This manga is an invaluable document of information about the cleanup efforts regarding the Fukushima Nuclear Power Plan. It also serves as a reminder of the importance of narrative when it comes to presenting information as a graphic novel.
After fifteen volumes, and roughly two and a half years since the start of this title’s publication in English, we were finally going to learn Koro-sensei’s origin with vol. 16. So yes, I was pretty excited to finally read this volume. Having read it… I wouldn’t classify my disappointment as “crushing” but I was expecting better from mangaka Yusei Matsui after all this time. It’s not that the story behind Koro-sensei’s origin is bad, per se. The problem is that once the story gets going it’s VERY easy to see how things are going to play out. You’ve got the master assassin who is being experimented upon, the ruthless mad scientist who will stop at nothing to achieve his goals, and the kindly schoolteacher who wants nothing more than to make a difference in the lives of those she teaches. These are all familiar elements and there are precious few surprises to be had in seeing how they interact and play out in this context.
To be fair, that’s not to say that there aren’t any surprises to be had here. It was interesting to see the connection between Koro-sensei and the Grim Reaper established here and to find out the real reason behind the partial destruction of the moon. Furthermore, for all the familiarity of the story elements here, Matsui executes things skillfully enough that you wind up hoping things aren’t going to play out in the way that you know they will. When all is said and done, the revelation of Koro-sensei’s origin leaves the relationship between him and his students in a much different place than where it was at the start of this volume. For some of the students at least. While it’s not surprising that there’s a contingent of them who want to save their teacher after hearing his life’s story, some of the students still want to go through with the original assassination plan. Will they be able to work things out, or will overcoming this divide prove to be Class E’s greatest challenge? Unlike the main story in this volume, I appreciate that the resolution to this new plot point isn’t immediately obvious.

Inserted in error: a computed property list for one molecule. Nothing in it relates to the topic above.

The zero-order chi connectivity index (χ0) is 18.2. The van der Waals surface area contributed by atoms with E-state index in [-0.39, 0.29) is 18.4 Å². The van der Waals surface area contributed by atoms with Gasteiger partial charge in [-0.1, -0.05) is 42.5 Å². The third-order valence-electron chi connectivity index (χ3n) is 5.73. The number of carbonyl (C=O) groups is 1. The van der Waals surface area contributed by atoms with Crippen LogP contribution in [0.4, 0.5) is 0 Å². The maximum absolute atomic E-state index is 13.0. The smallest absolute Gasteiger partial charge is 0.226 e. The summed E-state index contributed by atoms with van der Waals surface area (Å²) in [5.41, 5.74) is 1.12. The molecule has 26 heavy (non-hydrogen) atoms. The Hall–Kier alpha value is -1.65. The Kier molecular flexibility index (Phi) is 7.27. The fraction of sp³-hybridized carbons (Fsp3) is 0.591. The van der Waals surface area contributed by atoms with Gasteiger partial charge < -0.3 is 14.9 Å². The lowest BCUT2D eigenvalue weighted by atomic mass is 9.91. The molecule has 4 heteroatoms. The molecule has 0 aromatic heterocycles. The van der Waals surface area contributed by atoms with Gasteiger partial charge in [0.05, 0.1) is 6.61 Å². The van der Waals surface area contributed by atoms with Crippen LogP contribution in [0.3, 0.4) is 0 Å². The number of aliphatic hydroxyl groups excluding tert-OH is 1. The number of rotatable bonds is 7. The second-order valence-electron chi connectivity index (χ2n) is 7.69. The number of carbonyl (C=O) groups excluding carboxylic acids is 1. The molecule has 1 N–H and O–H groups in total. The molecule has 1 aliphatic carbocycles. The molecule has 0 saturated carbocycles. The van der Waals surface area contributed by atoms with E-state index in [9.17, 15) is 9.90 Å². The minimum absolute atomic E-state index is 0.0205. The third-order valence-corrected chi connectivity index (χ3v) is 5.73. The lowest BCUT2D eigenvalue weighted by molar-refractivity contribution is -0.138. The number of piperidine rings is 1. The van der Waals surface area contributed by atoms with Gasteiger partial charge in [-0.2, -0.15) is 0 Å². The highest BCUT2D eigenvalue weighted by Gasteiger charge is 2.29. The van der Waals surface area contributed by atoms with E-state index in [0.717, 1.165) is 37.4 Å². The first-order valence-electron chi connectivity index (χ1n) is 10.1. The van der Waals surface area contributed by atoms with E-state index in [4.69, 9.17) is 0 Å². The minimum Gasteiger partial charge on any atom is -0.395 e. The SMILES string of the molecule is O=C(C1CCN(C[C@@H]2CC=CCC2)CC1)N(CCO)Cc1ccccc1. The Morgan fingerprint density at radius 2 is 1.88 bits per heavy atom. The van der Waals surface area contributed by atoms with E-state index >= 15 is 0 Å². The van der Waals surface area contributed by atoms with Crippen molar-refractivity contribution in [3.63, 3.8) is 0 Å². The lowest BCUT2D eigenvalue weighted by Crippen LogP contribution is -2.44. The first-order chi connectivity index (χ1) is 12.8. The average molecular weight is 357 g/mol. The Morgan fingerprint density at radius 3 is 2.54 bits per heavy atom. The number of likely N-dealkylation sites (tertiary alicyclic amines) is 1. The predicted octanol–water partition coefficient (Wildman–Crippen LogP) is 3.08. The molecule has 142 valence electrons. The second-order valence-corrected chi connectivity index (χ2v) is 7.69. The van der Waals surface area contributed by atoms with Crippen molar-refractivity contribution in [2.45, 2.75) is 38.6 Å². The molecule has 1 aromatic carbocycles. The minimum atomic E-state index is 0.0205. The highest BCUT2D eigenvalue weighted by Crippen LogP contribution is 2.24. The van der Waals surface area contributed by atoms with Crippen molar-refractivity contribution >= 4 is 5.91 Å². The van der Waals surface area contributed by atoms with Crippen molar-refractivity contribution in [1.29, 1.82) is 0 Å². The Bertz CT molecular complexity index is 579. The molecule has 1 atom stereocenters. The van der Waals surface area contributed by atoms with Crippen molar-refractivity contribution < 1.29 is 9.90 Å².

Hard as it may be to believe now, but there was a time when I actually enjoyed reading Mark Millar’s work. With regards to his superhero work at Marvel, he had a real knack for coming up with high-concept storylines that got to the heart of the characters he was writing. Such was the case with the original “Wolverine: Enemy of the State” and follow-up “Agent of S.H.I.E.L.D.” storylines that had the character being brainwashed by the Hand and Hydra and forced to kill for them before their control was broken and he went out for revenge. It was a best-selling run that’s still fondly remembered to this day, which is why we’re getting the sequel in the pages of “All-New Wolverine.”
Forget the previous “Batman” series to bear this title. This time around “All-Star” is the victory lap for Scott Snyder after he, along with Greg Capullo, delivered some of the best “Batman” stories in recent memory with their run on the “New 52” incarnation of the title. While that series worked because it managed to keep topping itself with each arc, Snyder is deliberately dialing down the scale for this one to tell different kinds of stories (and for the sake of his own sanity as he’s mentioned in interviews).